Setting the scene
And the Oscar goes to — the Betty Long Unruh Theatre, for completing a four-year renovation that has earned a standing O from its patrons. (Yes, we know live theater gets Tonys, not Oscars, but it didn’t fit the quote.)
Umpqua Actors Community Theatre couldn’t afford all the changes at once, but plugged away like the tortoise in the race. The most recent phase cost $120,000, with 40 percent represented by contributions from the Ford Family Foundation and Whipple Foundation Fund, as well as UACT board members and an in-kind donation from Baldwin Construction. The most recent upgrades include an enlarged stage, the addition of 14 seats, improved lighting and other changes that make it much easier to see all the nuances actors present onstage.
Even though Zen masters remind us we need to be mindful, focused and in the present, the fact is that it’s easy to get twitchy and distracted by our surroundings. The UACT enhancements should help audience attention remain where it belongs. The sets, the costumes, the emoting, the dialogue — all will get a better showcase, offering more value for the price of admission.
State fails to bleat
The Oregon Department of Agriculture should have taken the initiative and notified the public that a scrapie-infected sheep was found in Douglas County.
Because of that one diseased animal, another 300 sheep from the same Roseburg area ranch were euthanized as a precaution.
If the department thought the massive loss of sheep because of an infection sometimes likened to mad cow disease wasn’t newsworthy, it was mistaken.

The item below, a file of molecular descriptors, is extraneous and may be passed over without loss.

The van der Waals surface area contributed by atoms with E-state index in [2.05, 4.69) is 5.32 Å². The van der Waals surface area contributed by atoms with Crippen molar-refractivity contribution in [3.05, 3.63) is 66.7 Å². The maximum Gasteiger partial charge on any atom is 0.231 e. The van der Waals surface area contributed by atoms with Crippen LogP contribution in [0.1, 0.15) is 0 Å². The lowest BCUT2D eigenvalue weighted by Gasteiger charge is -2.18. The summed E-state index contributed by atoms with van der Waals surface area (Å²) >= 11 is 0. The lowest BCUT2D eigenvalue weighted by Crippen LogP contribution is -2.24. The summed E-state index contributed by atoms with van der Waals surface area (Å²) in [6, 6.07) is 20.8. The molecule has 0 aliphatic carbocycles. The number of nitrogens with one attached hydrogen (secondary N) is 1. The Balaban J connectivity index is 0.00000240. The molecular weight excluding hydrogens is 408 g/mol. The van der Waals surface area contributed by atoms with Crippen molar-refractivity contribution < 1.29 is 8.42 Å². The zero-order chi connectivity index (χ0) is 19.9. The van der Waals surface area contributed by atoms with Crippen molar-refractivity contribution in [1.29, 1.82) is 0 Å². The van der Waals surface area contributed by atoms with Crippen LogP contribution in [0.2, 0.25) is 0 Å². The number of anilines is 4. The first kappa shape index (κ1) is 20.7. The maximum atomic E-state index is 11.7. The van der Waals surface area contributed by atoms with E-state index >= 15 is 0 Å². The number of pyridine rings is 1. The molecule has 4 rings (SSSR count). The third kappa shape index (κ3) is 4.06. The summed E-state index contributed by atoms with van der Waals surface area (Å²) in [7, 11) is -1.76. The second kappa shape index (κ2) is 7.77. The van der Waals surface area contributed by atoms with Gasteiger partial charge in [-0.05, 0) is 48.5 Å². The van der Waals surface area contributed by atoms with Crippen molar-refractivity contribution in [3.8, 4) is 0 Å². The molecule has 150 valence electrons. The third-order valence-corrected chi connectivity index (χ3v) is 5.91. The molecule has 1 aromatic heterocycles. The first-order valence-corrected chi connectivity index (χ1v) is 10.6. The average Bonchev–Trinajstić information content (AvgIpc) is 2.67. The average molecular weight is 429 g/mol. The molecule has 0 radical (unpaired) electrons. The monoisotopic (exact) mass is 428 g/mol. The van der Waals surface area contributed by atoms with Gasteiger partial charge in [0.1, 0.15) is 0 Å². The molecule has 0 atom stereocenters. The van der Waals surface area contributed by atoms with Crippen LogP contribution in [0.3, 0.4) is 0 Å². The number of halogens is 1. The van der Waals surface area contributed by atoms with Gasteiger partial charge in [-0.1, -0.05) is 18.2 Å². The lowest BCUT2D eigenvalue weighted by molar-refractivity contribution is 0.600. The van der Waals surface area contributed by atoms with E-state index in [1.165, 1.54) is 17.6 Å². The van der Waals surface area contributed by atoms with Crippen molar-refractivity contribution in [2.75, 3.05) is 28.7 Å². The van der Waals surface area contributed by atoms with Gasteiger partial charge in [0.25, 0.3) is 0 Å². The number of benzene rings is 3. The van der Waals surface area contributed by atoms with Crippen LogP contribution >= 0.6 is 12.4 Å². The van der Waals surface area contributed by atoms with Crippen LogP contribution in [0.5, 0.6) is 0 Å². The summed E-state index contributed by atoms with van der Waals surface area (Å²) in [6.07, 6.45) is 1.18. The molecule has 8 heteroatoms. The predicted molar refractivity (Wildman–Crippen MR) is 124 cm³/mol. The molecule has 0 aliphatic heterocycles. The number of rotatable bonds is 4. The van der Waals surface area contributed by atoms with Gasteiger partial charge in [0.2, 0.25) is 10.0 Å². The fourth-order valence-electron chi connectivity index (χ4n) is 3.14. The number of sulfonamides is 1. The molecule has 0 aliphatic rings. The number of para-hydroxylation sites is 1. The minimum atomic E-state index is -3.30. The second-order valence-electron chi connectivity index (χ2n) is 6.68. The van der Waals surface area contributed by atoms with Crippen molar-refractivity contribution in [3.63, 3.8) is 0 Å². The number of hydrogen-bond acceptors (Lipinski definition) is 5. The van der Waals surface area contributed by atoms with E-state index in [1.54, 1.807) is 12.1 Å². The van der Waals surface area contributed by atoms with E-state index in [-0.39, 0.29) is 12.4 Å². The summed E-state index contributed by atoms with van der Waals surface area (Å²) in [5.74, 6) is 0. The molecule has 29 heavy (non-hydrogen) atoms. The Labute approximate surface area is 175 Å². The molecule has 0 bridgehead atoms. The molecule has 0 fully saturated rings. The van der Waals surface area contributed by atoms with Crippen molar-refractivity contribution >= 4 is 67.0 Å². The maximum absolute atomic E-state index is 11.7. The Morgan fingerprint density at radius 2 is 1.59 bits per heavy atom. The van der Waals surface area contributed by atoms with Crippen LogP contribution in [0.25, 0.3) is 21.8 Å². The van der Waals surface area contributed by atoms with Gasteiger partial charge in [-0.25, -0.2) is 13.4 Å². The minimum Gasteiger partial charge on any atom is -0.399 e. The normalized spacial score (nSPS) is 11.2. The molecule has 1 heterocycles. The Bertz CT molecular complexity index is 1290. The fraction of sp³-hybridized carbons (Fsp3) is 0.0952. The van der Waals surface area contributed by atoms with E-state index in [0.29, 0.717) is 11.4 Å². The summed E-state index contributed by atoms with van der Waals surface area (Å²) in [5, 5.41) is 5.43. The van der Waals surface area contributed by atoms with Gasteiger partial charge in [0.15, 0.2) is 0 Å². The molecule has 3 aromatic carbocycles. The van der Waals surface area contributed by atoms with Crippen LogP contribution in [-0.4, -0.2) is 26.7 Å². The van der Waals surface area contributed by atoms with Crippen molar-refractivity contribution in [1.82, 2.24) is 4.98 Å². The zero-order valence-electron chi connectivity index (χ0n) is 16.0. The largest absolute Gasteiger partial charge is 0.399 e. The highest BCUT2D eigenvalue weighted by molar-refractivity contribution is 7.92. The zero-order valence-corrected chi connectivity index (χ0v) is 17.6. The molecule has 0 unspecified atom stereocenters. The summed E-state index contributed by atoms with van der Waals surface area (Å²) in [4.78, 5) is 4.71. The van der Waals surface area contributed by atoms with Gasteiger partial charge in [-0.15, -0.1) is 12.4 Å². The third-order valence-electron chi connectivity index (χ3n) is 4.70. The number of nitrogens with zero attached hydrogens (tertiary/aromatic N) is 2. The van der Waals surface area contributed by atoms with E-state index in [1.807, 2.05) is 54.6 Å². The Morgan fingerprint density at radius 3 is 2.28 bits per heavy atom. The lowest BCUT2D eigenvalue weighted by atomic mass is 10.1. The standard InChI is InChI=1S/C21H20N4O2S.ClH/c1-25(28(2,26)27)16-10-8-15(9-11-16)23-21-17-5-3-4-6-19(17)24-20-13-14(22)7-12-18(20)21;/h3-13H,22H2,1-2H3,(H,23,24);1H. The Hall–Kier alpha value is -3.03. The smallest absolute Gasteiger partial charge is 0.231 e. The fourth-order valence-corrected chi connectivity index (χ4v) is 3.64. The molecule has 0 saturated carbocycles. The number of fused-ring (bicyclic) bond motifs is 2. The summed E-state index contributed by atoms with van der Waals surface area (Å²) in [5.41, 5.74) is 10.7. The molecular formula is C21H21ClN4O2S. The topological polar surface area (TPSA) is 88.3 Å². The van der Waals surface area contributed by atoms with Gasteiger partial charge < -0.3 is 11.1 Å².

The rumors flew, and word got out anyway. By then, state officials had missed the chance to put the incident in perspective. Tainted meat had not entered the food supply. Scrapie is not a risk to humans.
The disease, however, is serious, and ignorance is the biggest danger. Scrapie spreads from the ewe to her offspring and other lambs through contact with the placenta. Females sold from infected flocks spread scrapie. The disease could be economically damaging. That’s why the U.S. Department of Agriculture has waged a decade-long campaign to eradicate the disease.
The department’s main weapon in the campaign? Awareness.
Sheep growers are urged to report sheep who show signs of the disease. Ranchers who must euthanize sheep are eligible to be compensated.
The state may note that the federal government takes the lead in containing scrapie and should have alerted the public. But the federal government is oftentimes remote and uncommunicative.
We expect better from Oregon departments. On this matter, our confidence was misplaced.
This was the first case of scrapie in Oregon in five years. Maybe there won’t be another case. If there is, state agriculture officials will have the chance to do better.
Let’s hear it for the teens
Once again, our community has come through to meet the needs of our youth. Donors raised enough money to add a teen center at the Boys & Girls Clubs of the Umpqua Valley in Roseburg.
The second-story addition offers areas specifically for middle and high school students, apart from their elementary school counterparts. Now the 75 to 80 older students will be able to take classes in art and music and begin exploring colleges and careers. They have areas for socializing, listening to music, doing homework and working on computers.
Some local individuals sponsored the various rooms as part of the $200,000 in fundraising by the club. The Ford Family Foundation contributed $300,000 and an anonymous donor offered $50,000. Roseburg contractor Perry Murray, a former Roseburg First Citizen known for his many generous volunteer roles, was the project manager. FCC Commercial Furniture of Roseburg designed the furnishings for the teen center. Grants and in-kind donations rounded out the successful effort.
It’s terrific to see so many people involved in a project for teens who rely on the center as their home away from home.